Rats and mice are commonly depicted in unsanitary environments, emerging out of sewers and falling from subway ceilings, but the truth is these pests can live in a variety of environments. They are highly unsanitary, carrying many diseases and disease-causing parasites. These rodents are also infamous for gnawing through a variety of materials in search of food sources, including electrical wiring, leaving structural damage and hazards in their wake.

How to Tell If You Have Rats or Mice

In order to develop a pest control plan to handle a rodent infestation, you need to get an idea of whether you’re dealing with rats or mice. They are similar in appearance, behavior, and diet, so it’s easy to get the two confused. But there are a few distinct differences you can consider that can help you determine which one you may be dealing with.

When trying to determine if you have mice or rats, consider the following:

  • Physical characteristics. What does the rodent look like? Pay attention to size, tails fur color, and other aspects of the rodents’ appearance.
  • Rodent droppings. What does the fecal matter left behind look like?
  • Food preferences. What are the rodents targeting for meals? Though rats and mice do have similar diets, there are a few key differences you should consider.
  • General behavior. Where are the rodents building their nests? This may help you determine if you have mice or rats, and might even help you identify what species you’re dealing with.

If you ask yourselves those questions, you may be able to tell what sort of rodent infestation you have. Below, we’ll explore how mice and rats are different in each of those categories.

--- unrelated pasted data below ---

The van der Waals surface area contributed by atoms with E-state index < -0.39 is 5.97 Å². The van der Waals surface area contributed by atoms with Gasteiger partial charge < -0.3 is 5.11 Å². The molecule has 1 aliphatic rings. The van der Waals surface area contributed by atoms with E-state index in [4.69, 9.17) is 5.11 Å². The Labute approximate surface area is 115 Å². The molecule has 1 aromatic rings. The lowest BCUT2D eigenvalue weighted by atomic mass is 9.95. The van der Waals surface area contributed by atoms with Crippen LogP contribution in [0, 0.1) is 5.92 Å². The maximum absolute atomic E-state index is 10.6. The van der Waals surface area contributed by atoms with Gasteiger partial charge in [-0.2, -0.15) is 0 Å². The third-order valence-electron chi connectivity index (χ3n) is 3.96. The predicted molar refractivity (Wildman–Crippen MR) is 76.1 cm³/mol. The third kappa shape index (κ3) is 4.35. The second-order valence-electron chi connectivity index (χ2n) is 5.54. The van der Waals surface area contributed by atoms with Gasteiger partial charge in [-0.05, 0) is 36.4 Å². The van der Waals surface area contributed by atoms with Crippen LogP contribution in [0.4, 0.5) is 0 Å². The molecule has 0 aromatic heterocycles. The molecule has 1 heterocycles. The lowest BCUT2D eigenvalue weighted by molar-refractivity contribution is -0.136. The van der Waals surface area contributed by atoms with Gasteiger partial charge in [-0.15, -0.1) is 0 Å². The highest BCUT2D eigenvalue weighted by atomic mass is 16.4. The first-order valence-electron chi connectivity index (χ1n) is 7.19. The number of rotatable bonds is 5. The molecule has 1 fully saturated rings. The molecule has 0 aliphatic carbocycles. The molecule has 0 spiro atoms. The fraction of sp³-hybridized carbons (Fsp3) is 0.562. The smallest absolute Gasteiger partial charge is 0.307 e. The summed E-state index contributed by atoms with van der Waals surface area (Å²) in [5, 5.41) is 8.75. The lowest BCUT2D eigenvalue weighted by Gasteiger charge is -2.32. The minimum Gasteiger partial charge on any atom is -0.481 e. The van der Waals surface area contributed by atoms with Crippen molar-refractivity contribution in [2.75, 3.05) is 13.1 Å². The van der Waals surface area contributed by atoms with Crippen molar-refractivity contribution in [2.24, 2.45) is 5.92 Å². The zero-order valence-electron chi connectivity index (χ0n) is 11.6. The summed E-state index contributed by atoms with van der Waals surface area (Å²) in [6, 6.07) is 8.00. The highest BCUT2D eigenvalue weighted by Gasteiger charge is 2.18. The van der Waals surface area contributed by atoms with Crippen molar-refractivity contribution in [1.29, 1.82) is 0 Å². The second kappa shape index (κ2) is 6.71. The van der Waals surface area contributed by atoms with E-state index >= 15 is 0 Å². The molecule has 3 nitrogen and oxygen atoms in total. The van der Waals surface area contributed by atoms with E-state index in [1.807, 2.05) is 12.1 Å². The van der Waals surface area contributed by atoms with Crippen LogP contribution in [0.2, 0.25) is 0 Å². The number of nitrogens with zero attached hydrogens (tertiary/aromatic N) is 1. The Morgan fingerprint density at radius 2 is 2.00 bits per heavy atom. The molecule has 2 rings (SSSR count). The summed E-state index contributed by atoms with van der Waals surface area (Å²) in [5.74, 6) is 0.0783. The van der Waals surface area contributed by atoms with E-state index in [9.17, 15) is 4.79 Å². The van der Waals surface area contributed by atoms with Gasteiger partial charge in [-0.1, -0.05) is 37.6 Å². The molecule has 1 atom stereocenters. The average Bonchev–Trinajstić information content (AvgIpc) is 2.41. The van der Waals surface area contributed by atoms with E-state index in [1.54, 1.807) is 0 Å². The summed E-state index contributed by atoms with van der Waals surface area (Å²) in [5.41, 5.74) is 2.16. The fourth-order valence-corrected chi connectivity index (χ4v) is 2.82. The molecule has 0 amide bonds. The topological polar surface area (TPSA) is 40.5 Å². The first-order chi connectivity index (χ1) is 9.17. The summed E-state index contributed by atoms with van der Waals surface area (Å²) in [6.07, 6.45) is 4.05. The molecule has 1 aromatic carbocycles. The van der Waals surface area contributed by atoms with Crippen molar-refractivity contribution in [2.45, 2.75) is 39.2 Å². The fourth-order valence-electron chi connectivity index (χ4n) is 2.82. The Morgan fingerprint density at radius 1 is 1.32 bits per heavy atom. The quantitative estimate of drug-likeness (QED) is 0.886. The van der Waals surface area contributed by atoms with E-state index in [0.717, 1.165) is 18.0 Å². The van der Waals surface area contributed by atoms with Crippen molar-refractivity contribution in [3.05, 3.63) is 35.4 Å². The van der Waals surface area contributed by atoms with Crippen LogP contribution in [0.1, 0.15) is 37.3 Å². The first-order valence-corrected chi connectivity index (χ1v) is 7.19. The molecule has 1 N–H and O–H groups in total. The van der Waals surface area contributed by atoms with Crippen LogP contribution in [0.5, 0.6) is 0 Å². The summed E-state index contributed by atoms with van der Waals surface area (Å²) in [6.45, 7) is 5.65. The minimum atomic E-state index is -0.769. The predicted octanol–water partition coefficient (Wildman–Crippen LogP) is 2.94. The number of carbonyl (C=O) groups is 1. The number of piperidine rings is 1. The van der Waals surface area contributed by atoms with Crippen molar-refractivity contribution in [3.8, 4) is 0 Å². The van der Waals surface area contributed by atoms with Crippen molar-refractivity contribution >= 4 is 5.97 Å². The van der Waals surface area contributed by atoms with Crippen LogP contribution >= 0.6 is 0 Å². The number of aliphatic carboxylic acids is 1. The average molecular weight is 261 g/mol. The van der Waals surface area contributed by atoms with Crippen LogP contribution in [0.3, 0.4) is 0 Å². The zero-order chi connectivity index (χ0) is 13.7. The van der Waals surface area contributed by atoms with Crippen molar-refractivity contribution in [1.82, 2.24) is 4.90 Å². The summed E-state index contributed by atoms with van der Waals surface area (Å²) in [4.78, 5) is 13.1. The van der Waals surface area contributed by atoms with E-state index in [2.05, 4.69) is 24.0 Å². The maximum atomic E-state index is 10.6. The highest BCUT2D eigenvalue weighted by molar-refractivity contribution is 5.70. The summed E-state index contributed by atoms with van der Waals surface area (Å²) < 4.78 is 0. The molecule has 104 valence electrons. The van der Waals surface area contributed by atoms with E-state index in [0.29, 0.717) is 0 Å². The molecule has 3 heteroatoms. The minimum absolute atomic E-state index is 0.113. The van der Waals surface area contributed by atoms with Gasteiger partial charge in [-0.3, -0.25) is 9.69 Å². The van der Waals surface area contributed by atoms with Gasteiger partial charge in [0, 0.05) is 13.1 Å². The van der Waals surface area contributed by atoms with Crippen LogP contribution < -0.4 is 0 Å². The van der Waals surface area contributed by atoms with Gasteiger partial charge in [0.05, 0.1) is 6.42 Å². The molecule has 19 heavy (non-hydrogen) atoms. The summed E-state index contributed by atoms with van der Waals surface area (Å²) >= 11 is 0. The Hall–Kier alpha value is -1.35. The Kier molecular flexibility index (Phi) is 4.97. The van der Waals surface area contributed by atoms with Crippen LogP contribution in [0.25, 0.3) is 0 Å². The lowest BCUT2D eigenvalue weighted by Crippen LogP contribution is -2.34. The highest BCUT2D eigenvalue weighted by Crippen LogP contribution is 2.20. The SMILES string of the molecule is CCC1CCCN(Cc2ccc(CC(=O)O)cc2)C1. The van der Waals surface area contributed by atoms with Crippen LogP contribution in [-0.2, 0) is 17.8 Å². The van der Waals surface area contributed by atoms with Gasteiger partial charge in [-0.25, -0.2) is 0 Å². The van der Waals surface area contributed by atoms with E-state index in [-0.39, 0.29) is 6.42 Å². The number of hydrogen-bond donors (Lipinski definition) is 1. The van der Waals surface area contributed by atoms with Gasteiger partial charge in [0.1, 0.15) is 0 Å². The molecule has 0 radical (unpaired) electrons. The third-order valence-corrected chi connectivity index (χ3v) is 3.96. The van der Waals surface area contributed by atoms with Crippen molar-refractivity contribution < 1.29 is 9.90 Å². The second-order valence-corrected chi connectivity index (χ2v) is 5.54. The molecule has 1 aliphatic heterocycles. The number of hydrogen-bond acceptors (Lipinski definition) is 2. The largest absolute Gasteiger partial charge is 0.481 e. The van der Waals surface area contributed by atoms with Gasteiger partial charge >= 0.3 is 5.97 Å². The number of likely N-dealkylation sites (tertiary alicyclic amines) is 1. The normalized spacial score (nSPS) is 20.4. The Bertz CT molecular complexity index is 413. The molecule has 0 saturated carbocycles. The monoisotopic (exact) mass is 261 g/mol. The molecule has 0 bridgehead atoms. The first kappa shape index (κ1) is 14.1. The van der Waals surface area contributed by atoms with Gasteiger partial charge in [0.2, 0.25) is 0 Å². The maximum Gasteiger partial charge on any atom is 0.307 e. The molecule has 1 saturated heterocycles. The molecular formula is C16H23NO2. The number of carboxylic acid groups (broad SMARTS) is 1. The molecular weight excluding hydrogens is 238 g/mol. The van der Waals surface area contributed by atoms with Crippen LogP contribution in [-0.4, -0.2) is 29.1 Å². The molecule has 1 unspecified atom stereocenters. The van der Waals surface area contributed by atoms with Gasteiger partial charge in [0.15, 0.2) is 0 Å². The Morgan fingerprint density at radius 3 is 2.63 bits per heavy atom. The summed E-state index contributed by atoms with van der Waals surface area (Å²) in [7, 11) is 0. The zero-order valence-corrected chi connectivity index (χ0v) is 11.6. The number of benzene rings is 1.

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Physical Characteristics

The most noticeable difference between mice and rats is their physical appearance.

  • Rats are medium to large rodents, usually between 6 and 9 inches long with thicker tails about the same length as their bodies. Rat tails are scaly instead of hairy, and their ears and eyes are small. They are usually darker brown or black in color with gray, white or black bellies. Their snouts are blunter than mice. The two most common types of rats include Norway rats and roof rats.
  • Mice are on the smaller side, between 2 ½ and 4 inches long with long tails between 2 ¾ and 4 inches long. Their tails are thin and hairy, and they have slightly larger ears than rats. They are typically dusty grey or brown in color with cream-colored bellies. Their snouts are triangular and pointed. Mouse ears are also noticeably larger and rounder than rats, with rat ears lying close to the head. The most common types of mice include house mice, deer mice, and field mice.